I know that the struggle has been hard. I know that you've lost colleagues and friends; they've been gunned down, they've been kidnapped, because the price of freedom is often great. But the benefit of freedom is always worth it. It isn't easy. It doesn't come all in a flash. Because not only do I remember the people today of Afghanistan or Iraq, or the people of the '40s of Prague or Warsaw, but I also remember that even our own country, born as it was to great principles to form a more perfect union - not a perfect union, but a more perfect union, that our founding fathers - and we were lucky with our founding fathers - founded a country in the United States of America that was not a perfect democracy.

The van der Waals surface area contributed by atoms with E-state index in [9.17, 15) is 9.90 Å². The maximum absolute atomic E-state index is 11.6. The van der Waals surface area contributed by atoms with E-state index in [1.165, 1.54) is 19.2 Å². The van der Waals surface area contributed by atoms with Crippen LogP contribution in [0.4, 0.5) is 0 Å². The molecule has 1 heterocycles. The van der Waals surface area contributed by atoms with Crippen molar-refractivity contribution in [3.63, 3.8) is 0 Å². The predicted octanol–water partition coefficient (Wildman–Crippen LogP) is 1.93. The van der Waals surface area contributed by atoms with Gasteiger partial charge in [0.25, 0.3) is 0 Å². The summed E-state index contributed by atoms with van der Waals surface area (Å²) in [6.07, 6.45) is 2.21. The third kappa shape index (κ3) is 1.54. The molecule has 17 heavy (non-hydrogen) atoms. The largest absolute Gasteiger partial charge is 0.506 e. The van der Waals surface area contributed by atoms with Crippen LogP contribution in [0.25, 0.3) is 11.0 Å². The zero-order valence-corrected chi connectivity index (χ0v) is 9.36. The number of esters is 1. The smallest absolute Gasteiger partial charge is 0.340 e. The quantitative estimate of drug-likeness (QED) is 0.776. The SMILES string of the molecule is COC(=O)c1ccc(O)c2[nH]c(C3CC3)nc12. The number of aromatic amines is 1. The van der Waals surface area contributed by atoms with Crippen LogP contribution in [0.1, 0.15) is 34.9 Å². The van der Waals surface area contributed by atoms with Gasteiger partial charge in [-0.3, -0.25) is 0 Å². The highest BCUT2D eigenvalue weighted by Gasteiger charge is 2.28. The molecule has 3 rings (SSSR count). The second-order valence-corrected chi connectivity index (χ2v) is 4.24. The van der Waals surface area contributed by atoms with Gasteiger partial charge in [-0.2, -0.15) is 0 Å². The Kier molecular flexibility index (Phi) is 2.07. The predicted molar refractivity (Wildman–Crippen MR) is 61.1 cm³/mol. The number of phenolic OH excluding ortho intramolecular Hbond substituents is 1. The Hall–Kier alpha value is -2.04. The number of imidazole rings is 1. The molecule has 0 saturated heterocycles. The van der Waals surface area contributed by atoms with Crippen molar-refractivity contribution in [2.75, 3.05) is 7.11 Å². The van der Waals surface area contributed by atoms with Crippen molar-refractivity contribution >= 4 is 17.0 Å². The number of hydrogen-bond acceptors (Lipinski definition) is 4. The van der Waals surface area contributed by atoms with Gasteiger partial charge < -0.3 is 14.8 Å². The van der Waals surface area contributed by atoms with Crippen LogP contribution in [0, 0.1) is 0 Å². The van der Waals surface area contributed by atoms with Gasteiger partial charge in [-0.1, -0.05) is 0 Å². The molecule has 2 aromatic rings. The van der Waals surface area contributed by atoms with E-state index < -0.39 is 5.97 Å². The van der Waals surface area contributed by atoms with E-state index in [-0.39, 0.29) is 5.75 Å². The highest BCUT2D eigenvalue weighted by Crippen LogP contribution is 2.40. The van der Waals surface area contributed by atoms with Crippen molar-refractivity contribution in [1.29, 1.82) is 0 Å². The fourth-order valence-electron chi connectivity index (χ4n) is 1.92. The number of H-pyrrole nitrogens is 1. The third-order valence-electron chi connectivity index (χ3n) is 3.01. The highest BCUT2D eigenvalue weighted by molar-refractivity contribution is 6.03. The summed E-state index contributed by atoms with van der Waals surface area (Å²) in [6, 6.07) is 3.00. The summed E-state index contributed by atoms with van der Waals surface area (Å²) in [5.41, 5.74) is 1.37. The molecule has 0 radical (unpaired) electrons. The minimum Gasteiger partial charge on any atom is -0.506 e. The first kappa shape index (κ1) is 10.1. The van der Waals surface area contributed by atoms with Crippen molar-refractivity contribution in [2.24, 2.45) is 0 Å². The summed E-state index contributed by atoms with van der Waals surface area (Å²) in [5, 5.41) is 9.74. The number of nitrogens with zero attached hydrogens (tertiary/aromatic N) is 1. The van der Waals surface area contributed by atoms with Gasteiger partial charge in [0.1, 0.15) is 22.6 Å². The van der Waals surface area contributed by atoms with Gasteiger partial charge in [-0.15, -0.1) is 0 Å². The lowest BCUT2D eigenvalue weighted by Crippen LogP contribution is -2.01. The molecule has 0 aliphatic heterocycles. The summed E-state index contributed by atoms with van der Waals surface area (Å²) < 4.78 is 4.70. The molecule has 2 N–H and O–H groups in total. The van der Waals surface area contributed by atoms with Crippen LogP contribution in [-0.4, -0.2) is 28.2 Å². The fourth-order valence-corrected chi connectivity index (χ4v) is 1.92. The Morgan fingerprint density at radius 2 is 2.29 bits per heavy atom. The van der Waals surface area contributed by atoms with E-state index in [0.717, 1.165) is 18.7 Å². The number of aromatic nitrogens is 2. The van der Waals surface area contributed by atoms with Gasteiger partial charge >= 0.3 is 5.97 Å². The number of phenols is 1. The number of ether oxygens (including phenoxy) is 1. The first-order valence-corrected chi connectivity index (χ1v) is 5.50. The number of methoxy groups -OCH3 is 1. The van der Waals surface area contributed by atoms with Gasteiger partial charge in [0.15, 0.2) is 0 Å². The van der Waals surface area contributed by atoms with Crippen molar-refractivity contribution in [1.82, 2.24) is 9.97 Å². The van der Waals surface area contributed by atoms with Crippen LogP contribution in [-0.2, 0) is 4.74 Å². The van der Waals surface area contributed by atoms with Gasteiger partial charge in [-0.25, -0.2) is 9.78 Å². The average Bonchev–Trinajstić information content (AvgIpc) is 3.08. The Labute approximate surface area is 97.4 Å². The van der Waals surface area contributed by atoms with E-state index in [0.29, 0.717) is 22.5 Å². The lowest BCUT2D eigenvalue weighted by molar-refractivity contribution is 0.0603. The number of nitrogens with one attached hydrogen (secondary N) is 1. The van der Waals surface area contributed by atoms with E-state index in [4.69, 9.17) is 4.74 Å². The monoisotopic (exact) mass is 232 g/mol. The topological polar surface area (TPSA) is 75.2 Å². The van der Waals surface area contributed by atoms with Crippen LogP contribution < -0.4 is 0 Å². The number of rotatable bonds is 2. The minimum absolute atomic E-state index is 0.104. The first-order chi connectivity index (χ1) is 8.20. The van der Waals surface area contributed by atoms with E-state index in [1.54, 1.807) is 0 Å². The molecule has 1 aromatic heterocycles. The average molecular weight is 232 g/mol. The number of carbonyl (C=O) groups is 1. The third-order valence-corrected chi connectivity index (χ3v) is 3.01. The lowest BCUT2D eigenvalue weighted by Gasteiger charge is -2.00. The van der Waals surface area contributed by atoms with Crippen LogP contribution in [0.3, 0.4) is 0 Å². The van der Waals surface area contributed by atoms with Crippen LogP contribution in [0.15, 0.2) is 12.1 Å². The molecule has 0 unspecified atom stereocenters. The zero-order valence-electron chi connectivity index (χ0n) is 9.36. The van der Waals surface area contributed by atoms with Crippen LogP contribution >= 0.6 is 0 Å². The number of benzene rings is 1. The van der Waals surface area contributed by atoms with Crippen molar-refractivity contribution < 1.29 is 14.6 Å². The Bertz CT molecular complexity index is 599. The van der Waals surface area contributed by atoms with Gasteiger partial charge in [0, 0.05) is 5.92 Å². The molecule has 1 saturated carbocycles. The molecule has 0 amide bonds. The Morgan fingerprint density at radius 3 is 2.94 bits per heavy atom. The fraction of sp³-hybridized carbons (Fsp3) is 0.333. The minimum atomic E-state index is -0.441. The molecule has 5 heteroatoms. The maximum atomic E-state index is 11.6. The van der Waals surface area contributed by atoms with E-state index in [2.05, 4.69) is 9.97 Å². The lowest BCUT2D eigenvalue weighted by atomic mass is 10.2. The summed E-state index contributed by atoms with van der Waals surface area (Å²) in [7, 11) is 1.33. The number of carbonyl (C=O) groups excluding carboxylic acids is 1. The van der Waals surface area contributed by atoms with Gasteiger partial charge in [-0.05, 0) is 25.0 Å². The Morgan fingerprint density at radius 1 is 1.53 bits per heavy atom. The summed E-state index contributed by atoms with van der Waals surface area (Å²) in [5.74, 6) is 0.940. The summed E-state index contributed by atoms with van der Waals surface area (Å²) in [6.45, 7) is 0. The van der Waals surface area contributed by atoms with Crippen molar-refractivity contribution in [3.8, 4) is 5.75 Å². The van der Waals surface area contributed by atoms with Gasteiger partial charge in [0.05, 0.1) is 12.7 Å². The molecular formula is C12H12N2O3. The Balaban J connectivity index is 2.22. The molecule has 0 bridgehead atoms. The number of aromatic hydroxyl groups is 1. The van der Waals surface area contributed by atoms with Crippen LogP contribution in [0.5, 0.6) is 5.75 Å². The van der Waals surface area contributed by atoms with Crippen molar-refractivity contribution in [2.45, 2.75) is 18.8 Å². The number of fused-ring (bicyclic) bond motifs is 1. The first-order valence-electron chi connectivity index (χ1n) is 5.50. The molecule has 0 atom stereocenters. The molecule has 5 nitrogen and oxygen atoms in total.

You see, in 1789, Mr. Jefferson's constitution made my ancestors three-fifths of a man in order to bring a compromise so that the United States of America could come into being. Our great American democracy had a birth defect called slavery. And so when the United States of America talks about freedom around the world, it does so not from arrogance, it does so not from false pride, it does so not because we believe we are perfect, but because we know that human institutions are quite imperfect, but that what is and what must be are always kept in sight. It's the great principles that must guide them: liberty, freedom, the right to speak as you wish, the right to worship as you would, the right to educate your boys and girls, the right to be free from the arbitrary knock of the secret police at night.

These are basics that every human being wants and shares, and that's what you're giving them a chance to do. So when you speak to places that are not yet free, remember, you are their virtual passport. You are their liberation as men and women who seek and deserve freedom. Thank you. (Applause.)